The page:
During his visit to Saudi Arabia earlier this week, US President Donald Trump said many things that the leaders of Middle East nations wanted to hear. But there were key things he didn’t say — and those omissions make all the difference.
In his speech in Saudi Arabia to the leaders of more than 50 Muslim nations, Trump told the gathered luminaries that his goal is “a coalition of nations who share the aim of stamping out extremism and providing our children a hopeful future that does honor to God". He assured the crowd that the US wants to form “closer bonds of friendship, security, culture and commerce". He talked about job creation and military investment.
What he did not say, in a notable divergence from his predecessor and others before him, was anything about human rights in the region.
Some observers weren’t surprised. “Given Trump’s tenuous relationship with freedom of the press and free expression in general, we have no expectation that Trump would raise these issues during his visit,” Adam Coogle, a Middle East researcher at Human Rights Watch, told Reuters.
“In general, Trump has given most authoritarians the indication that he’s not really interested in condemning human rights violations or civil rights violations,” said Timothy Kaldas, non-resident fellow at the Tahrir Institute for Middle East Policy in Washington, DC. “To whatever extent authoritarians used to think twice… before taking action that would violate civil rights, that condition no longer exists.”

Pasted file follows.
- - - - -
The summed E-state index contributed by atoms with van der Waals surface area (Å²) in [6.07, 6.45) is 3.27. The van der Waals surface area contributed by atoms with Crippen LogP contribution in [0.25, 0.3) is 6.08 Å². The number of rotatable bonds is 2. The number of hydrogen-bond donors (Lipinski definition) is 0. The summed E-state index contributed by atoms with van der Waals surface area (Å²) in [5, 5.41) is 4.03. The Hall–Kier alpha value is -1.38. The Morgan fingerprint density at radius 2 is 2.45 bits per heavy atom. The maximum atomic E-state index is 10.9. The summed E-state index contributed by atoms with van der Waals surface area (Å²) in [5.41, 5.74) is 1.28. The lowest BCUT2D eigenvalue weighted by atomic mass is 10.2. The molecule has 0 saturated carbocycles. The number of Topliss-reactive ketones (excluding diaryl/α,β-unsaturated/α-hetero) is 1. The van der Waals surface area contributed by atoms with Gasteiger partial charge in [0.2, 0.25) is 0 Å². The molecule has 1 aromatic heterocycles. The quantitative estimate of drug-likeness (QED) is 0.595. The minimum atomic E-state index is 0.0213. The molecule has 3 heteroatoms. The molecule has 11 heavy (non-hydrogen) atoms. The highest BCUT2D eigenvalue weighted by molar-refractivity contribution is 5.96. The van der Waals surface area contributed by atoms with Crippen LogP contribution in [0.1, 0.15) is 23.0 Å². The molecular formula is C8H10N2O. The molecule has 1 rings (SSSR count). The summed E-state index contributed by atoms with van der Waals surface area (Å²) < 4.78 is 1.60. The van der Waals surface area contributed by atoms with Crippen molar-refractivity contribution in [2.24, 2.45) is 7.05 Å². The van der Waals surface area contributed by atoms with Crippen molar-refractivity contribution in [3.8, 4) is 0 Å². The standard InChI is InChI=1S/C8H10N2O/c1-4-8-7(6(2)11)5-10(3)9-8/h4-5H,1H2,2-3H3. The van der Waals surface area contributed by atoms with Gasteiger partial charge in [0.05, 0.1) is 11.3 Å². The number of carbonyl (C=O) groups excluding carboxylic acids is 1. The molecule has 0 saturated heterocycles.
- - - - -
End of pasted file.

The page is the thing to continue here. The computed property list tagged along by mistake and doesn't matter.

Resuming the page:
Perhaps no leader has benefited from that change as much as Egyptian President Abdel Fattah al-Sisi.
While Obama had frozen military aid to Egypt for two years in the wake of Sisi’s 2013 seizure of power and brutal wave of repression that left more than 1,000 dead, Trump has made warm overtures to the former army chief. Trump hosted Sisi at the White House in April — an invitation that was never extended by Obama — and when the two met in Saudi Arabia this week, Trump told the Egyptian leader: “You have done a tremendous job under trying circumstances."
Sisi has clearly got the message that stability and the fight against terrorism supersede all else for his US sponsors, who fund the Egyptian military to the tune of $1.3 billion a year. He has acted accordingly, smothering any signs of dissent or opposition.
On Thursday, the Egyptian government blocked access to 21 news sites, ranging from Qatari-funded al Jazeera, which it has always held supported the outlawed Muslim Brotherhood, to Mada Masr, Egypt’s pre-eminent independent voice, which has been aggressive in its reporting and vocal in calling out corruption.
Authorities said the blocked sites supported terrorism. And while some of them did explicitly support the Muslim Brotherhood, such as its Ikhwan Online, others such as Mada Masr and the Huffington Post Arabic site were simply caught up in the sweep.
“Nothing explains this blockade more than a very clear intention from the authorities to crack down on critical media in ways that bypass the law,” Lina Attalah, Mada Masr’s editor-in-chief, told Reuters.